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I believe this is close to but not quite the same as the birthday rule specified in Calendrical Calculations (documented for Hebcal), where 30th of Adar(Adar I/Kislev/Heshvan) would be mapped to 1st of Nisanthe next month... but so long as the above proposal is reasonable under Jewish tradition, it would be more consistent with other aspects of my code. (I'm happy to throw consistency out of the window if there's good cause, but I'd prefer to keep it otherwise.)

I believe this is close to but not quite the same as the birthday rule specified in Calendrical Calculations, where 30th of Adar I would be mapped to 1st of Nisan... but so long as the above proposal is reasonable under Jewish tradition, it would be more consistent with other aspects of my code. (I'm happy to throw consistency out of the window if there's good cause, but I'd prefer to keep it otherwise.)

I believe this is close to but not quite the same as the birthday rule specified in Calendrical Calculations (documented for Hebcal), where 30th of (Adar I/Kislev/Heshvan) would be mapped to 1st of the next month... but so long as the above proposal is reasonable under Jewish tradition, it would be more consistent with other aspects of my code. (I'm happy to throw consistency out of the window if there's good cause, but I'd prefer to keep it otherwise.)

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How does one "add a year" in the Hebrew calendar?

I'm trying to support the Hebrew calendar in my Noda Time project, and need to support an operation of "add a year" - or more generally, answer the question of "Given an original date and a target year number, what's the resulting date?"

Firstly, I'd like to check that I'm correct in saying that Microsoft gets the answer wrong in .NET. For example, consider the date of this post: 8th of Sivan, 5774. Sivan is month 10 in the civil month numbering system in a leap year, and 5774 is a leap year. If we add one year to today's date, .NET keeps the month number (10) leaving us with 8th of Tamuz, 5775 - because 5775 is not a leap year. (Supporting code is at the bottom of this question1.) To me, this feels incorrect - it's the month itself that should be preserved, not the month number.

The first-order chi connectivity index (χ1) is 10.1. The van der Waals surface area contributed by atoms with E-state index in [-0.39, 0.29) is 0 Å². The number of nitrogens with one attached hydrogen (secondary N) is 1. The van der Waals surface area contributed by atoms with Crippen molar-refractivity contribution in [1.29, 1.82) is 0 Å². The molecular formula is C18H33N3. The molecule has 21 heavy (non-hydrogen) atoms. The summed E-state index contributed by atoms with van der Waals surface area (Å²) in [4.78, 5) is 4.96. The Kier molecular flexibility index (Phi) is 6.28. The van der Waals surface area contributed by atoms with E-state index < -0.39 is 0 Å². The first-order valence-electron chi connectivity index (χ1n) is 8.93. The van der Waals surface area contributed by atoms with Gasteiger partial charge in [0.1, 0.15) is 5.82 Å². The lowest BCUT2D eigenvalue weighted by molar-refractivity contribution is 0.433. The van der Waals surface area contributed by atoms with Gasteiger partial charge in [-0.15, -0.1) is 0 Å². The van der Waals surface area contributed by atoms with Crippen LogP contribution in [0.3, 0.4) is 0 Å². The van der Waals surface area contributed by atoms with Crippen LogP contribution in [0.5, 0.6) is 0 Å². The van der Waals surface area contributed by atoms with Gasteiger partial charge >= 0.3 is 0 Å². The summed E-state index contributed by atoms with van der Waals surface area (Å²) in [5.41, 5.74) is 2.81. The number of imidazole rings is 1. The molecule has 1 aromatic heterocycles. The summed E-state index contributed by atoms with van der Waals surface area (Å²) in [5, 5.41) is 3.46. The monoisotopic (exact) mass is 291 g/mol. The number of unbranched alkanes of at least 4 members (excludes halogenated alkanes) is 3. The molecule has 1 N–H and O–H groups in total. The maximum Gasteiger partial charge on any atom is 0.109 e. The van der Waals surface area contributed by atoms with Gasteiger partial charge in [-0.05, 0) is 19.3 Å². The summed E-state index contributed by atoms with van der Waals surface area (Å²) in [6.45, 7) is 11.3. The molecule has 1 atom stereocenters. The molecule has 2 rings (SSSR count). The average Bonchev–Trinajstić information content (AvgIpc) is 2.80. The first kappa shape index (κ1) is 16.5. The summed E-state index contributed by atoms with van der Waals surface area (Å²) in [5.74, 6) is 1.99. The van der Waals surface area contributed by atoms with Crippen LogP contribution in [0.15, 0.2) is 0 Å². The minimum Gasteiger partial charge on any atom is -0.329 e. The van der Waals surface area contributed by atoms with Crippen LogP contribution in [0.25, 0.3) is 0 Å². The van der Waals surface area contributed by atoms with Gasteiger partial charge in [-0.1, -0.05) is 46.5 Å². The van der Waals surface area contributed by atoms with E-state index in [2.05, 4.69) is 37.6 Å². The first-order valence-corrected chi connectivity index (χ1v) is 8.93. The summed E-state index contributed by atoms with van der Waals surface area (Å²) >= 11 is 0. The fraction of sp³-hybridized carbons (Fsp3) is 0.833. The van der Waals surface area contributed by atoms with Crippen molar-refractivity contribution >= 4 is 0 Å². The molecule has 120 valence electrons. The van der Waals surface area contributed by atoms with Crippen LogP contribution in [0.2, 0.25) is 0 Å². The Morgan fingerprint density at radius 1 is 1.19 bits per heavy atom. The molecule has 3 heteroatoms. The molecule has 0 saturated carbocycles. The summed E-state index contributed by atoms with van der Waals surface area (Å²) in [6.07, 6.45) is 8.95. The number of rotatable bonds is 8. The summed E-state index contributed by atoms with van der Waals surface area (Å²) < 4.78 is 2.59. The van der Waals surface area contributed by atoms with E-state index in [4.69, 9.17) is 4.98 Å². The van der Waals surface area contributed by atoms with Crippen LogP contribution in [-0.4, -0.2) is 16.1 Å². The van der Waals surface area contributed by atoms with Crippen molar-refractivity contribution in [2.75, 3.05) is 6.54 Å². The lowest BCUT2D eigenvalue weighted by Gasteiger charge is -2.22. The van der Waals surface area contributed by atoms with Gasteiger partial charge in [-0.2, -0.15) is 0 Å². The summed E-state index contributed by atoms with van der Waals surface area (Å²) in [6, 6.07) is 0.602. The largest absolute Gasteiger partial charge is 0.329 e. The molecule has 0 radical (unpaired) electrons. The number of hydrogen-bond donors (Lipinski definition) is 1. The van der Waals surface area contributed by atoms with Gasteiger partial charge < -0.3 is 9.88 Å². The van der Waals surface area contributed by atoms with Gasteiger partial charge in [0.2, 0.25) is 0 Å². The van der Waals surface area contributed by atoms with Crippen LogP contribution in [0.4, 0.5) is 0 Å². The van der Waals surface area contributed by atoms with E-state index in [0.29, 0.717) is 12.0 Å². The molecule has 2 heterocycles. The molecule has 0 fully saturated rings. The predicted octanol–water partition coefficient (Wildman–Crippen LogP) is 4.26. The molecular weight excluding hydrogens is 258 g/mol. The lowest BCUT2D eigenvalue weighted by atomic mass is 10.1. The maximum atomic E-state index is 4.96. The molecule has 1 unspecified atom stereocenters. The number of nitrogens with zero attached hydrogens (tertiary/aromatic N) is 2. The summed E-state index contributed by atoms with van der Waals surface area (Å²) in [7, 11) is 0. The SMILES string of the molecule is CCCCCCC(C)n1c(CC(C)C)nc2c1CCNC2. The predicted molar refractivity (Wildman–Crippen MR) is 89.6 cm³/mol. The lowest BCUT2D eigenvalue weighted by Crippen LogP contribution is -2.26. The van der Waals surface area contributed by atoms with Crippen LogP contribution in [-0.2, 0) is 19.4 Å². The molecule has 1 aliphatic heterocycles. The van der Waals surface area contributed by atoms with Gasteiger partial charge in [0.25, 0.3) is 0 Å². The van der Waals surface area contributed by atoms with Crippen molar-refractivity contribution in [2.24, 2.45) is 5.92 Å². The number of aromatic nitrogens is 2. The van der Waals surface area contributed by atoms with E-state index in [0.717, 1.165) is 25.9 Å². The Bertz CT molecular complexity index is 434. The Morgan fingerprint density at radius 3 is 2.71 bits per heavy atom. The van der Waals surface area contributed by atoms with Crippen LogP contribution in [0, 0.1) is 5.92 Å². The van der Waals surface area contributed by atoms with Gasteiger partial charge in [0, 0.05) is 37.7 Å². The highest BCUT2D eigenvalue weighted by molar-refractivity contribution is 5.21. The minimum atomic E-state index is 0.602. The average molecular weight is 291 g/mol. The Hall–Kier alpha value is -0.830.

Assuming that my approach is correct (and that we should more reasonably end up with a month number of 9, which is Sivan in a non-leap year), that still leaves some edge cases:

  • What should we do if we add a year to the 30th of Heshvan, and Heshvan only has 29 days in the resulting year?
  • Similarly, what should we do if we add a year to the 30th of Kislev, and Kislev only has 29 days in the resulting year?
  • What should we do if we add a year to a date in Adar I, resulting in a non-leap year?
    • Special case: what should we do if we add a year to the 30th of Adar I?
  • What should we do if we add a year to a date in Adar II, resulting in a non-leap year?
  • What should we do if we add a year to a date in Adar, resulting in a leap year?

I have a proposal:

  • If you start with a date in Adar I or Adar II and the target year is not a leap year, the result should be in Adar
  • If you start with a date in Adar and the target year is a leap year, the result should be in Adar II
  • If the result would be longer than the month length in the target yet, truncate to the last day of the month (so 30th of Adar I would map to 29th of Adar, and the Heshvan/Kislev examples would both truncate to the 29th of the same month)

I believe this is close to but not quite the same as the birthday rule specified in Calendrical Calculations, where 30th of Adar I would be mapped to 1st of Nisan... but so long as the above proposal is reasonable under Jewish tradition, it would be more consistent with other aspects of my code. (I'm happy to throw consistency out of the window if there's good cause, but I'd prefer to keep it otherwise.)

One problematic aspect of all of this is that it has to be context-free. I'm aware that there may very well be different rules for different contexts, but I need to have a "general purpose" rule, unfortunately.

So, is this a reasonable proposal, or do I still have a lot to learn about how to answer even simple questions about the Hebrew calendar?


1 Reference .NET code:

using System;
using System.Globalization;

class Test
{
    static void Main()
    {
        var calendar = new HebrewCalendar();
        DateTime start = new DateTime(5774, 10, 8, calendar);
        // Prints 5774-10-08
        Console.WriteLine(FormatYearMonthDay(start, calendar));
        DateTime end = calendar.AddYears(start, 1);
        // Prints 5775-10-08
        Console.WriteLine(FormatYearMonthDay(end, calendar));
    }

    static string FormatYearMonthDay(DateTime date, Calendar calendar)
    {
        return string.Format("{0}-{1}-{2}",
                             calendar.GetYear(date),
                             calendar.GetMonth(date),
                             calendar.GetDayOfMonth(date));
    }
}